Biomedical research

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Landmarks in gene therapy research

While gene therapy holds much promise, there have been a few unfortunate cases of serious adverse events, and these have had an inevitable effect on progress in this area. This page give a chronological overview of landmark events from drop-backs to successes in gene therapy research.

  1. April 2008: Success for inherited blindness
  2. November 2007: Adverse event arthritis study
  3. October 2007: Results for Parkinson’s disease
  4. October 2006: Results for Parkinson’s disease
  5. September 2006: Partial success for melanoma
  6. April 2006: Partial success for CGD
  7. 2003 – 2004: Chinese Gendicine for head and neck cancer
  8. 2000 – 2005: Leukaemia but also success in X-linked SCID
  9. 1999: The Jesse Gelsinger case


 

1. April 2008: Success for inherited blindness

Results of world's first gene therapy for inherited blindness show sight improvement. UK researchers from the UCL Institute of Ophthalmology and Moorfields Eye Hospital NIHR Biomedical Research Centre announced results from the world’s first clinical trial to test a revolutionary gene therapy treatment for a type of inherited blindness.
The results, published in the New England Journal of Medicine, show that the experimental treatment is safe and can improve sight. The findings are a landmark for gene therapy technology and could have a significant impact on future treatments for eye disease. See Press release.

 

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2. November 2007: Adverse event inflammatory arthritis study

An adverse event led to a clinical trial hold in July 2007. The U.S. Food and Drug Administration (FDA) removed the hold following the agency's review of the safety data on all 127 subjects and all data from a fatal serious adverse event.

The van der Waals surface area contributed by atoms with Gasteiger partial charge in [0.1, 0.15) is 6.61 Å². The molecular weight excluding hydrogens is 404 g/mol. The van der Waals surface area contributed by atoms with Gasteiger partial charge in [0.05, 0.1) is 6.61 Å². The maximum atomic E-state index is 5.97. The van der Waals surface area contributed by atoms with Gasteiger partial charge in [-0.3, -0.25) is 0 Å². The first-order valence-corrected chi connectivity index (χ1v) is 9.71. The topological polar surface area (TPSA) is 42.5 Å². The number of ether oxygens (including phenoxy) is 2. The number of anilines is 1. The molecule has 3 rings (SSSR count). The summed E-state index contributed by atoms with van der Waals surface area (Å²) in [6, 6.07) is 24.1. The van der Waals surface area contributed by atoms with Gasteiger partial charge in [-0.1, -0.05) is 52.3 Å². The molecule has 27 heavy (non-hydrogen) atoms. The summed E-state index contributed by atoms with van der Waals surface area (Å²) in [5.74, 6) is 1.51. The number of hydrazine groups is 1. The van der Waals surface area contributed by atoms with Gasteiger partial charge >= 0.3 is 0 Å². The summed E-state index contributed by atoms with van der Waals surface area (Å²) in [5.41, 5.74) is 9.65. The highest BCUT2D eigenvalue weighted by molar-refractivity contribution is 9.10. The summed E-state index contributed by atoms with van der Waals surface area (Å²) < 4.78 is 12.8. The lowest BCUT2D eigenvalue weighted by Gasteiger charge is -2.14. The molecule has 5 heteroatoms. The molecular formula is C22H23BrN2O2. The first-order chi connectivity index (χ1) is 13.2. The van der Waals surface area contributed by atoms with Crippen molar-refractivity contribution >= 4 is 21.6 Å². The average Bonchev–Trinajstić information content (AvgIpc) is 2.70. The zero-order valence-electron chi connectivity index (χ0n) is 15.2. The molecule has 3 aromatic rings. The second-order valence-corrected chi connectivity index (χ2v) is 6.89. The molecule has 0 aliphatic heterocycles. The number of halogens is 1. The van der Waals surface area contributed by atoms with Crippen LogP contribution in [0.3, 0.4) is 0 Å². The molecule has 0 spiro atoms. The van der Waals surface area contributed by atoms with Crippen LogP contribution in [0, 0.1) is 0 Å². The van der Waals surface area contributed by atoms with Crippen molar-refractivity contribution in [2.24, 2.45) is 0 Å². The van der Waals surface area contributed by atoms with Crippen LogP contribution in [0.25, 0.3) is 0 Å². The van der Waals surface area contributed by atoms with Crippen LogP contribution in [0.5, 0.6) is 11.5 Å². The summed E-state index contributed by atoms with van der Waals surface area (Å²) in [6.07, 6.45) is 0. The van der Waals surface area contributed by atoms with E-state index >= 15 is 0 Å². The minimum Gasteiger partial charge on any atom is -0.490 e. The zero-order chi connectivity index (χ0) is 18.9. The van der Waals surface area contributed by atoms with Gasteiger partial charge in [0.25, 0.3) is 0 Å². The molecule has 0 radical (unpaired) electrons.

Gene medicine found safe
The data obtained during the investigation indicated that the investigated gene medicine did not contribute to the patient's death, which was due to a fungal infection (histoplasmosis). The subject was on other medications as well, which were known to be immunosuppressive and a risk factor for histoplasma infection.

 

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3. October 2007: Results for Parkinson’s disease

On October 17, American researchers reported successful results from a phase I gene therapy trial for Parkinson’s disease. In the trial 12 patients had gene medicine infused into a specific part of their brains.

Towards a phase 2 Trial
At the time of the announcement, 3 years after treatment, the first patient was dramatically improved, and 9 of the other patients showed on average 37% improvement. The company developing this therapy, together with its partners, are now working towards a phase 2 randomized controlled trial.

 

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4. October 2006: Results for Parkinson’s disease

In October 2006, there were two promising announcements of success in treating Parkinson’s disease by gene therapy in phase I trials.
On October 16, the organizations involved announced that CERE-120, a gene therapy product they are developing for Parkinson’s disease, was well tolerated and appeared to reduce symptoms by approximately 40% in a phase 1 study with 12 patients with advanced disease.
The companies are planning a phase 2 randomized controlled trial involving approximately 50 patients.

 

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5. September 2006: Partial success for metastatic skin cancer (melanoma)

Much excitement was caused by the report of successful immunotherapy treatment of two patients with metastatic melanoma in September 2006. Researchers were able to engineer tumor recognition in the patients own immune cells.
For up to one year, this resulted in the retreat of metastatic melanoma lesions in two patients; a dramatic improvement for patients who had only been expected to live for 3 to 6 months. However 15 other patients did not respond to the treatment. Further work is underway to improve response rates and refine the approach.

 

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6. April 2006: Partial success for Chronic granulomatous disease (CGD)

In April 2006 one of two patients died from a severe bacterial infection two years after an experimental gene therapy treatment. It appears that the patient’s death was not due to a side effect of the gene therapy treatment, rather to a return over time of the CGD symptoms she was successfully treated for two years earlier.